We all want to be happy, but what is happiness; is it a skill we can learn, and what does neuroscience have to say about it?
What is happiness?
What do you want in life? To be happy?
That’s what most of us want -but what is happiness and how do we get it?
The dictionary definition of happiness is
“feeling or showing pleasure or contentment”
But surely there’s more to happiness than a fleeting feeling.
Whilst happiness is relative as it means different things to different people depending on circumstance and interest, it would seem there are two distinct types of happiness.
Two types of happiness
There’s things that make us feel happy, the experiences of things we love doing and we want more of.
This is hedonia – pleasure and fun. It’s transitory, in the moment – it happens, it makes us feel happy, and then it’s gone and the moment’s passed.
Then there’s a more fundamental type of happiness. The sort of happiness which ideally underlies or underpins our lives.
It’s a state of being that comes with being content with yourself without relying on other people or external props.
This is wellbeing or ‘eudaimonia’ which captures the idea of living a meaningful life as first described by Aristotle.
This sort of happiness is more enduring.
Happiness and Brilliant Living
When we were thinking about the characteristics of brilliant living, we kept coming back to ideas about happiness because the characteristics of brilliant living equally apply to wellbeing and happiness. This is what we came up with for starters:
- – being in charge of one’s own destiny, choosing the life you wish to lead, and taking positive action to get it.
- – both within yourself and your relationships with the world.
- – you have a clear concept in mind of what you’d like to achieve in your life which is in alignment with your personal values and how you want to live your life.
- – to love oneself and also to give and receive love in its wider form, through friends, family and the intimacy of connections.
- – recognition of your own worth and a respect for others alongside a need for your own individuality.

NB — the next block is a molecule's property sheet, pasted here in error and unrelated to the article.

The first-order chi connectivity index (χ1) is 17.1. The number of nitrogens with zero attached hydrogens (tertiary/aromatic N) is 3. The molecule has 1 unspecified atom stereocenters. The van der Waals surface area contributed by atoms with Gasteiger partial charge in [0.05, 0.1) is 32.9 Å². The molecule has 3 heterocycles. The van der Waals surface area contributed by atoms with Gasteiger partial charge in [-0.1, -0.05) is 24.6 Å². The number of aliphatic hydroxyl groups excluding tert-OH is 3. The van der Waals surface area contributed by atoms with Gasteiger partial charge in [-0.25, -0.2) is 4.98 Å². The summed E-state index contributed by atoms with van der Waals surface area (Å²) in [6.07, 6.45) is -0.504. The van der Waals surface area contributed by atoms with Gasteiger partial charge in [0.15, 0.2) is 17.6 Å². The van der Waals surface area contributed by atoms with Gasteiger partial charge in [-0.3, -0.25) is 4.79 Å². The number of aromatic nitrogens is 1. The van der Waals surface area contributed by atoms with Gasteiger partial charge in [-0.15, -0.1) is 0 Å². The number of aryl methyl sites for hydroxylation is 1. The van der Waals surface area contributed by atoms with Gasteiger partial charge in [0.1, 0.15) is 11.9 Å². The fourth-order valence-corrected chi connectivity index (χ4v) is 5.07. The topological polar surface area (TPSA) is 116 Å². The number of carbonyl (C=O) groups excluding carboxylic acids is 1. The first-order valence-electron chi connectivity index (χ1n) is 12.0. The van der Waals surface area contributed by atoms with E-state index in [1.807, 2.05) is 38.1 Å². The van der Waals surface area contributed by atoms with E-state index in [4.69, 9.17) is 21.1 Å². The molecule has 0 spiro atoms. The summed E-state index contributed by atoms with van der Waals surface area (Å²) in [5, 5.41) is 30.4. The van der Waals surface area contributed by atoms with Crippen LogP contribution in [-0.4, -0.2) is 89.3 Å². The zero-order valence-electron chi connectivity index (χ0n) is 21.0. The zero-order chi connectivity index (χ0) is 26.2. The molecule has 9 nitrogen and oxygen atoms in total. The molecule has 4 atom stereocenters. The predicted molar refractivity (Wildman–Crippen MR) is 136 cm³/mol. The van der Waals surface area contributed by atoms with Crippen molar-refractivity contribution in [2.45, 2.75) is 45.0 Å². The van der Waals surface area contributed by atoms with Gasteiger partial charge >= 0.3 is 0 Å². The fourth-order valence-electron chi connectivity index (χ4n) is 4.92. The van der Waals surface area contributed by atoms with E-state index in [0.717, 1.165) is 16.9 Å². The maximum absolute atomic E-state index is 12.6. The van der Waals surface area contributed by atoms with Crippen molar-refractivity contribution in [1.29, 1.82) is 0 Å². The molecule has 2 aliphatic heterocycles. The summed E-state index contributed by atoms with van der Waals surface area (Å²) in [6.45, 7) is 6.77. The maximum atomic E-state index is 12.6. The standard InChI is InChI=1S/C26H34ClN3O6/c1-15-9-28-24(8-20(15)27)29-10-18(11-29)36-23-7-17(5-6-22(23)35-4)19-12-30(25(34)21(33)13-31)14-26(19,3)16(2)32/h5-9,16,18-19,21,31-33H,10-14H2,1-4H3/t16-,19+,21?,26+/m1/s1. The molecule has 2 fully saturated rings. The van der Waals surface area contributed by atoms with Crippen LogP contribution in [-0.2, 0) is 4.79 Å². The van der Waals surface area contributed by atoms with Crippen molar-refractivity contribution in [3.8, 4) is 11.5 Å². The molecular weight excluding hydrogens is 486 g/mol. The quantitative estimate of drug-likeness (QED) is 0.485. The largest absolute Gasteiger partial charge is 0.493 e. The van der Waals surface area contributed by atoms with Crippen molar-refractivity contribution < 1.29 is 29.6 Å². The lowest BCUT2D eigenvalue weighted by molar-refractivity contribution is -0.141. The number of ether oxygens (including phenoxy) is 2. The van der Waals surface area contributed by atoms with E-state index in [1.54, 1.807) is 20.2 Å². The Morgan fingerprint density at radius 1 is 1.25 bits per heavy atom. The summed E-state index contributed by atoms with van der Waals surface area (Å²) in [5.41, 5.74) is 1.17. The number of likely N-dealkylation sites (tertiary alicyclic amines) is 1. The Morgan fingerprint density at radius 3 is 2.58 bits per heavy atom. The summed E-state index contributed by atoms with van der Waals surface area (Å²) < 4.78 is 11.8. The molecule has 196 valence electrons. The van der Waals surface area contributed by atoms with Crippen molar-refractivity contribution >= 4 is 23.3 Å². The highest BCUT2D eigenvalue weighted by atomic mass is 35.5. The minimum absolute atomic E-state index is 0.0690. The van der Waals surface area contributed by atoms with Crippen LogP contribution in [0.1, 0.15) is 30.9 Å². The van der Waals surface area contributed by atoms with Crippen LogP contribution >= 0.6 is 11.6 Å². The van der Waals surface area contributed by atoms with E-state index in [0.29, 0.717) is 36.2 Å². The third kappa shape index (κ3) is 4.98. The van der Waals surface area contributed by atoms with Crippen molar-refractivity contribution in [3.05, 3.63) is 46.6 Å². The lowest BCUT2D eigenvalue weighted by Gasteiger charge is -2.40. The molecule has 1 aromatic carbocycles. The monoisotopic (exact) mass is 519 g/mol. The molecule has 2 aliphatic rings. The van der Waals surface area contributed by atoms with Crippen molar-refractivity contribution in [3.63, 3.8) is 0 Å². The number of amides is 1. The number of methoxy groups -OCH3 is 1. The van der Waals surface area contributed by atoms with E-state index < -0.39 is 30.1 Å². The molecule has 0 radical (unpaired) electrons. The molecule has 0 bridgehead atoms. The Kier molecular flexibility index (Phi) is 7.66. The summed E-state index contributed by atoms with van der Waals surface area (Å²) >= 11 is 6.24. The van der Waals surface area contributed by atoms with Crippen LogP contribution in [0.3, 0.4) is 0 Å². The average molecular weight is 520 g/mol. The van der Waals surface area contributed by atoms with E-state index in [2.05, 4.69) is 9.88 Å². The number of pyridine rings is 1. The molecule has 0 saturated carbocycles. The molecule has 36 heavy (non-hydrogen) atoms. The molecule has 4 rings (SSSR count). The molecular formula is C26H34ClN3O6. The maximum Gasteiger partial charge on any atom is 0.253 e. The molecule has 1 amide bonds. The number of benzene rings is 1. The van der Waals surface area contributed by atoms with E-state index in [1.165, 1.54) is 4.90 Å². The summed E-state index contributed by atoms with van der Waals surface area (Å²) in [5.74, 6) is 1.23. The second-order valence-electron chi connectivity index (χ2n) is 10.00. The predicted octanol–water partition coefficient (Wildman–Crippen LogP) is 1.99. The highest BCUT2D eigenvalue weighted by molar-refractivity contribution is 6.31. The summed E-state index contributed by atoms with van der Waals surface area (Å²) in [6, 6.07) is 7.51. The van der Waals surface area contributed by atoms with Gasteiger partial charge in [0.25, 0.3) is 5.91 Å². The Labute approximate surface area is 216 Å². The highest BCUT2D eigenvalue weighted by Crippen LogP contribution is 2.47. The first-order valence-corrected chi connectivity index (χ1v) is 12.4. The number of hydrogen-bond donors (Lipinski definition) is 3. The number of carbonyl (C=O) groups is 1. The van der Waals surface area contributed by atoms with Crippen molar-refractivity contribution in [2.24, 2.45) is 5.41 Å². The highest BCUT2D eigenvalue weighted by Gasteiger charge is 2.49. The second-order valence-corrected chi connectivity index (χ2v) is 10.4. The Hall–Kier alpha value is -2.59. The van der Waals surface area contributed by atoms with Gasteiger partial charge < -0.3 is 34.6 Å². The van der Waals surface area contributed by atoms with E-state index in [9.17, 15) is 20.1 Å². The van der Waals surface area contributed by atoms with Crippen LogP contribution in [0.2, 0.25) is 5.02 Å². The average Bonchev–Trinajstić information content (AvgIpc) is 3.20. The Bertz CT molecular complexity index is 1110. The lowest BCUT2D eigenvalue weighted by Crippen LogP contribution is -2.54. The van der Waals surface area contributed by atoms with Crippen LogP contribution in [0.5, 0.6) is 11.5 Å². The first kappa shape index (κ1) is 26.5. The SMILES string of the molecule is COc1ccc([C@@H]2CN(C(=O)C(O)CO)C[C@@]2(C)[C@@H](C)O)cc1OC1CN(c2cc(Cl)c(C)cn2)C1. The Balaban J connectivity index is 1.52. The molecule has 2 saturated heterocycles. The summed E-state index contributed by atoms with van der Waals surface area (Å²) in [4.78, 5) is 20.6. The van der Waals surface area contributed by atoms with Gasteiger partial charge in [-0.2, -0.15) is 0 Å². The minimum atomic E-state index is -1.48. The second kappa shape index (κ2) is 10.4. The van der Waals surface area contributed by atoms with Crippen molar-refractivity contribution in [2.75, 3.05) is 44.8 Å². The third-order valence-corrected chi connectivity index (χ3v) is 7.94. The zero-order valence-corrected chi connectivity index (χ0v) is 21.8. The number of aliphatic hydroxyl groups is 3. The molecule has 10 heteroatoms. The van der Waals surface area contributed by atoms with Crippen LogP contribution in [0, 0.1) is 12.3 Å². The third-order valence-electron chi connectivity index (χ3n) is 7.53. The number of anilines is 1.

- – mastery of your own talents, recognition and respect of your efforts by yourself and others.
- – experiencing and fulfilling your creative potential.
The neuroscience of happiness
Is there a scientific basis for understanding what makes you happy?
There’s been a lot of scientific interest over the past 10 years into what’s going on in our brains when we experience emotions such as happiness.
Developments in neuroimaging have greatly assisted this, as scientists can monitor reactions in the brain in real time.
Richard J. Davidson and Brianna S. Schuyler in an article on The Neuroscience of Happiness highlight four constituents or elements of happiness and wellbeing.
Happiness and wellbeing levels are higher when people are better able to sustain positive emotion; recover more quickly from negative experiences; engage in empathic and altruistic acts; and express high levels of mindfulness.
- They looked at how long people held on to positive emotions, because studies monitoring brain functions with fMRI indicate that how long a positive response lasts indicates general levels of wellbeing and happiness.
- Then how quickly they recovered when really sad things happened. This is where resilience comes in, keeping a high level of wellbeing in the face of adversity. They found recovery from negative events was a good measure of wellbeing. Happy and resilient people of course experience sadness but recover more quickly.
- The next finding was that one of the strongest predictions of wellbeing is the quality of our social relationships. Add this to the fact that good social bonds are associated with better health and longer life expectancy, it’s fair to say social relationships are key to a happy and maybe longer and healthier life. The neuroscience also highlights the importance of empathy – sharing feelings of others and compassion – feeling concern for others and a desire to improve things.
- Mindfulness is the final positive indicator for wellbeing.
Results of a study by Killingsworth and Gilbert where 2000 people recorded on a phone app how frequently their minds wandered and how happy or unhappy they felt at that moment, showed their minds wandered 47% of the time and they experienced significantly more unhappiness than when they were focussed on an activity – almost any activity!
Mindfulness meditation training results in a decrease in what is activated in our brains during mind wandering.
One of the most significant findings of the neuroscientifc evidence is these 4 constituents of wellbeing all exhibit plasticity. Which is a huge finding because it means with training and practice we can develop and transform these behaviours and ways of being.
“…data are available that indicate that some of these training regimes, even those as short as two weeks, can induce measurable changes in the brain. These findings highlight the view that happiness and well-being are best regarded as skills that can be enhanced through training.” Richard J. Davidson and Brianna S. Schuyler, The Neuroscience of Happiness
Now that is significant for all of us. We can actually increase our happiness by learning how to grow it effectively and enhance it through training. It ultimately means happiness is a skill we can train for, practice and get more of.
Episode 56 of the Changeability Podcast
Links mentioned in episode 56
- Episode 55 on Dealing with overwhelm
- Richard J. Davidson and Brianna S. Schuyler The Neuroscience of Happiness, Chapter 5, The World Happiness Report 2015
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